• November 2004
  • Vol. 5, No. 9

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HHS Awards Adoption Bonuses to States

On October 14, 2004, U.S. Department of Health and Human Services (HHS) Secretary Tommy G. Thompson announced the awarding of $17,896,000 in adoption bonuses to 31 States and Puerto Rico. The funding comes from the Adoption Incentives Program and is given to States that were successful in increasing the number of adoptions from the public child welfare system over the number of adoptions in 2002.

This is the first time that bonuses have been given to States and territories since the program was revised and strengthened in December 2003. The bonuses go to State child welfare agencies for a variety of child welfare and other related services including adoption and adoption-related services.

"Adoption is a wonderful option for families and must be promoted by all levels of government," said Secretary Thompson. "The Federal bonuses we are announcing reward States that have worked hard to help children--particularly older children--in the child welfare system find loving, adoptive homes."

The Adoption Incentive Program, which was revised and strengthened last December by the Bush Administration, for the first time adds a focus on the growing proportion of children aged 9 years old and above who are in dire need of adoption before they "age out" of foster care. Two key changes that strengthen States' adoption and child welfare services are:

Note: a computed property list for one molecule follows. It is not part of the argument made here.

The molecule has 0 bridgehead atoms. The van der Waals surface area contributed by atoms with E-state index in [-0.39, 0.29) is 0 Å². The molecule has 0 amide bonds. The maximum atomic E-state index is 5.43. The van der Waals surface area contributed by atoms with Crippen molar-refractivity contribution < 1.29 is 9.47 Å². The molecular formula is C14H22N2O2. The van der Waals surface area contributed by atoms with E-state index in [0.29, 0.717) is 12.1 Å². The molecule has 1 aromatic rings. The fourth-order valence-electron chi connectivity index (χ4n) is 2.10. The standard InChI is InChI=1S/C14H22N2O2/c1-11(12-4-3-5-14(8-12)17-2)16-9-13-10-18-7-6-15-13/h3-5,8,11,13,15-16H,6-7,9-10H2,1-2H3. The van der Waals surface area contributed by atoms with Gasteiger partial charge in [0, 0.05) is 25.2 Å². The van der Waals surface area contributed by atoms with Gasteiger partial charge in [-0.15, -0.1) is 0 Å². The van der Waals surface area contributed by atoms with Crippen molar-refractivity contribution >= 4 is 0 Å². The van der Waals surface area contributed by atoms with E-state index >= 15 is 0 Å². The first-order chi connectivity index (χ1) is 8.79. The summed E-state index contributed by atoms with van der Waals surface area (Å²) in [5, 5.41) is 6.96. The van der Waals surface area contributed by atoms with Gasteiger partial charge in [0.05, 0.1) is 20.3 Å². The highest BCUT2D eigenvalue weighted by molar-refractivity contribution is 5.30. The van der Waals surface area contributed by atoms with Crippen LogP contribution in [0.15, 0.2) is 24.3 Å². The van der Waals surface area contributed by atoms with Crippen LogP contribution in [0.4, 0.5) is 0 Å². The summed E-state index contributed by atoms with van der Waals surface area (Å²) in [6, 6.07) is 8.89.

• An additional bonus of $4,000 to States for each child aged 9 and above adopted from the public child welfare system. This bonus is on top of the current $4,000 provided for each child and on top of the $2,000 bonus for each special needs child adopted.
  • The threshold to receive incentives has been reset based on the number of adoptions in FY 2002, making States that reached their highest number of adoptions in the earlier years of the program more likely to qualify for a bonus.

"President Bush has worked hard to increase the number of adoptions so more children can grow up in safe, stable, and loving homes," said Dr. Wade F. Horn, HHS Assistant Secretary for Children and Families. "Today's grants continue this Administration's efforts to promote adoption from the foster care system so no child will be left behind."

Currently, there are 129,000 children in the public child welfare system waiting to be adopted. Of this number, approximately 50,000 children each year are placed into adoptive families. Approximately 19,000 children "age out" of the foster care system without ever having the opportunity to be adopted. The adoption bonus is in addition to a website previously launched by ACF--www.adoptuskids.org--aimed at the recruitment and retention of adoptive families for children in the foster care system.

For a complete list of HHS adoption bonuses, go to http://www.acf.hhs.gov/programs/cb/resource/adoption-awards.

Related Item

For more information about the Adoption Incentive Program, read "President Signs Adoption Promotion Act of 2003" in the December 2003/January 2004 issue of Children's Bureau Express.

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